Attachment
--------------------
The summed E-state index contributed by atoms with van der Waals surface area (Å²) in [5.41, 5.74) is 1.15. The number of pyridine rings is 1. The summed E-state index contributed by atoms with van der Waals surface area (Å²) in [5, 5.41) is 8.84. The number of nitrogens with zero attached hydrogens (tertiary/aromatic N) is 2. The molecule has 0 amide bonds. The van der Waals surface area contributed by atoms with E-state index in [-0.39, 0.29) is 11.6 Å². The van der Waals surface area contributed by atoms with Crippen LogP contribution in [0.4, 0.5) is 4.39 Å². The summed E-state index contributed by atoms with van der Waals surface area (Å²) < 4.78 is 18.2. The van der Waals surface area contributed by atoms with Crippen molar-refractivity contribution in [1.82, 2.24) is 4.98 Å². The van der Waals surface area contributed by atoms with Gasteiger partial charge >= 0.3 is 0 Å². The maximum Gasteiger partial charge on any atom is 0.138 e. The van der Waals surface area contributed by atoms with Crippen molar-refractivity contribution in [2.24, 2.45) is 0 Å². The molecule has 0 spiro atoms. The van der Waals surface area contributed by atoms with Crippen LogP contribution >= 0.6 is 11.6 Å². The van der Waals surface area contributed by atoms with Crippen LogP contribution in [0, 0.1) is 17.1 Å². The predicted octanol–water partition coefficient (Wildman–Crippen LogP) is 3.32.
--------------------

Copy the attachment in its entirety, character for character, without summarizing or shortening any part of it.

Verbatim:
The summed E-state index contributed by atoms with van der Waals surface area (Å²) in [5.41, 5.74) is 1.15. The number of pyridine rings is 1. The summed E-state index contributed by atoms with van der Waals surface area (Å²) in [5, 5.41) is 8.84. The number of nitrogens with zero attached hydrogens (tertiary/aromatic N) is 2. The molecule has 0 amide bonds. The van der Waals surface area contributed by atoms with E-state index in [-0.39, 0.29) is 11.6 Å². The van der Waals surface area contributed by atoms with Crippen LogP contribution in [0.4, 0.5) is 4.39 Å². The summed E-state index contributed by atoms with van der Waals surface area (Å²) < 4.78 is 18.2. The van der Waals surface area contributed by atoms with Crippen molar-refractivity contribution in [1.82, 2.24) is 4.98 Å². The van der Waals surface area contributed by atoms with Gasteiger partial charge >= 0.3 is 0 Å². The maximum Gasteiger partial charge on any atom is 0.138 e. The van der Waals surface area contributed by atoms with Crippen molar-refractivity contribution in [2.24, 2.45) is 0 Å². The molecule has 0 spiro atoms. The van der Waals surface area contributed by atoms with Crippen LogP contribution >= 0.6 is 11.6 Å². The van der Waals surface area contributed by atoms with Crippen LogP contribution in [0, 0.1) is 17.1 Å². The predicted octanol–water partition coefficient (Wildman–Crippen LogP) is 3.32.